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What is Peripheral Arterial Disease and How Is It Treated?

 

Plaque build-up in the arteries can lead to peripheral arterial disease, a risk factor for heart disease and stroke. Fortunately, there are many treatment options available. 

Peripheral arterial disease (PAD) is a serious vascular disorder that may lead to a heart attack or stroke if left untreated. Caused by atherosclerosis — a build-up of fat and cholesterol in the arteries — PAD usually appears in the legs.

Smoking ranks as the top risk factor for PAD. Diabetes, hypertension, high cholesterol levels, and a family history of PAD can also increase your chances of developing the disease. PAD is seen more often in older patients, with 12% to 20% of people over the age of 60 affected by the condition.

Many people with PAD experience no significant symptoms, or they mistake their discomfort for a normal part of aging. Yet even the smallest signs of PAD shouldn’t be ignored, as being proactive about diagnosis and treatment will lead to the best outcomes.

PAD Symptoms

As PAD progresses, plaque restricts blood flow in the veins and arteries of the leg, often resulting in pain when walking or climbing stairs. Other PAD indicators include numbness in the legs, cold feet, shiny or discolored skin on the legs, and slow-healing sores. In more advanced cases of PAD, you may experience leg pain even when sitting or lying down.

To diagnose PAD, a doctor will examine you for symptoms like open wounds or a weak pulse in the arteries. An ankle-brachial index also reads blood pressure in the limbs. CT scans, ultrasound imaging, and MRIs provide a snapshot of blood flow through the veins and arteries and can detect any blockages. Blood tests further confirm if you’re suffering from a chronic condition like high blood pressure or diabetes that has a strong link to PAD.

A vascular specialist may also perform an angiography to diagnose and treat PAD. After a dye is injected into the artery, the physician is able to spot where the artery is blocked with the use of an X-ray or other imaging techniques. Once the blockage is found, a tiny balloon is inserted through a catheter to enlarge the artery, allowing blood to flow more freely. Medication that boosts blood flow may also be injected into the artery.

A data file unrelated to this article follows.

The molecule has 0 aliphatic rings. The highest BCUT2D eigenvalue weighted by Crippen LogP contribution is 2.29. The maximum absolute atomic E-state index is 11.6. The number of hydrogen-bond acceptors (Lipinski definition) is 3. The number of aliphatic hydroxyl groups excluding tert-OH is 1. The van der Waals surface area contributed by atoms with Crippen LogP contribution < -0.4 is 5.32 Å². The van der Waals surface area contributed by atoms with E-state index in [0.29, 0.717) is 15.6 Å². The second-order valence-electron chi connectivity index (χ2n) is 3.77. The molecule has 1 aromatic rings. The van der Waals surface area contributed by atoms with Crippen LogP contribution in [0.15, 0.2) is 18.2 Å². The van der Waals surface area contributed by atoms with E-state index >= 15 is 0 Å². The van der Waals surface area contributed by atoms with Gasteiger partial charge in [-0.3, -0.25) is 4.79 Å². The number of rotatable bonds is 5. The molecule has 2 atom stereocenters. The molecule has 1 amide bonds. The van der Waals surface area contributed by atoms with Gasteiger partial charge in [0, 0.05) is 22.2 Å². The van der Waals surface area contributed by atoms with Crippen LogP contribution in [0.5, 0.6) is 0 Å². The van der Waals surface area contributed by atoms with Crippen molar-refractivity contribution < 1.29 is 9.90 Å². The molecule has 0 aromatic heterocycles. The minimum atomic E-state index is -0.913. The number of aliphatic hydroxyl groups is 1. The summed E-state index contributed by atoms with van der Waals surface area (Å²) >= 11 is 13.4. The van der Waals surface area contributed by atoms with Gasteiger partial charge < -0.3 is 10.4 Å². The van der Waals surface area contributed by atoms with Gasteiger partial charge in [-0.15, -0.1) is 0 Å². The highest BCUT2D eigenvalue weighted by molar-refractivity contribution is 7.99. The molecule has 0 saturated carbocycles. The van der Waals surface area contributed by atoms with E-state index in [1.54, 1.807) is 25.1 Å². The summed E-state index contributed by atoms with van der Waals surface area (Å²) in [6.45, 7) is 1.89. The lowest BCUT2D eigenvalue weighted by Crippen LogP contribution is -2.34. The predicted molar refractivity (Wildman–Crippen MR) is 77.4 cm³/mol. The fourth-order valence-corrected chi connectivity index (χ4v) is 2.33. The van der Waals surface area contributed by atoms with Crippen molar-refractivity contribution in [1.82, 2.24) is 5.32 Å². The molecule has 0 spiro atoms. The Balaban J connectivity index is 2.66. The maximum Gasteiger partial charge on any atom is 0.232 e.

Treating Peripheral Arterial Disease

PAD patients have several options to choose from when treating their condition. Most involve lifestyle changes and medication, but surgery may be recommended in some cases. The following options have been shown to lessen symptoms and slow the progression of the disease:

1. Stop Smoking. The harmful additives of cigarettes damage blood vessels and are a major contributor to the development of PAD. But quitting smoking lessens that risk, and patients with PAD should be able to reduce their symptoms if they throw away their cigarettes.

2. Exercise. Because PAD causes leg pain, you should consult with your doctor before starting an exercise program. In general, walking or low-impact leg exercises can reduce pain.

3. Manage Chronic Conditions with Medication. PAD patients with high blood pressure, high cholesterol, or diabetes can control those conditions with medication. Because PAD is associated with a higher risk of blood clots, your doctor may also recommend taking a blood thinner. To alleviate leg pain, medications such as cilostazol and pentoxifylline may be prescribed.

4. Eat Healthy. In addition to medication, PAD patients with hypertension and high cholesterol can manage these conditions with diet. Try to eat as many fruits and vegetables as possible, and cut down on saturated fats.

5. Surgery. In some cases, surgical intervention can remove the blockage and restore full blood flow to the artery. Several techniques are available, including an angiography that widens the artery and maintains proper blood flow with the placement of a stent. Other surgeries for PAD include bypass grafting that uses a blood vessel from another part of the body or a synthetic tube to divert blood flow around the blocked artery. During an atherectomy, a small instrument is used to break apart the blockage. 

We Specialize in Treating Vascular Disorders

At Siragusa Vein & Laser, we treat many vascular disorders, including PAD. If you’re suffering from PAD, we can diagnose your condition and recommend treatment options ranging from monitored exercise and smoking cessation programs to surgery. Contact us today to set up a consultation.

 

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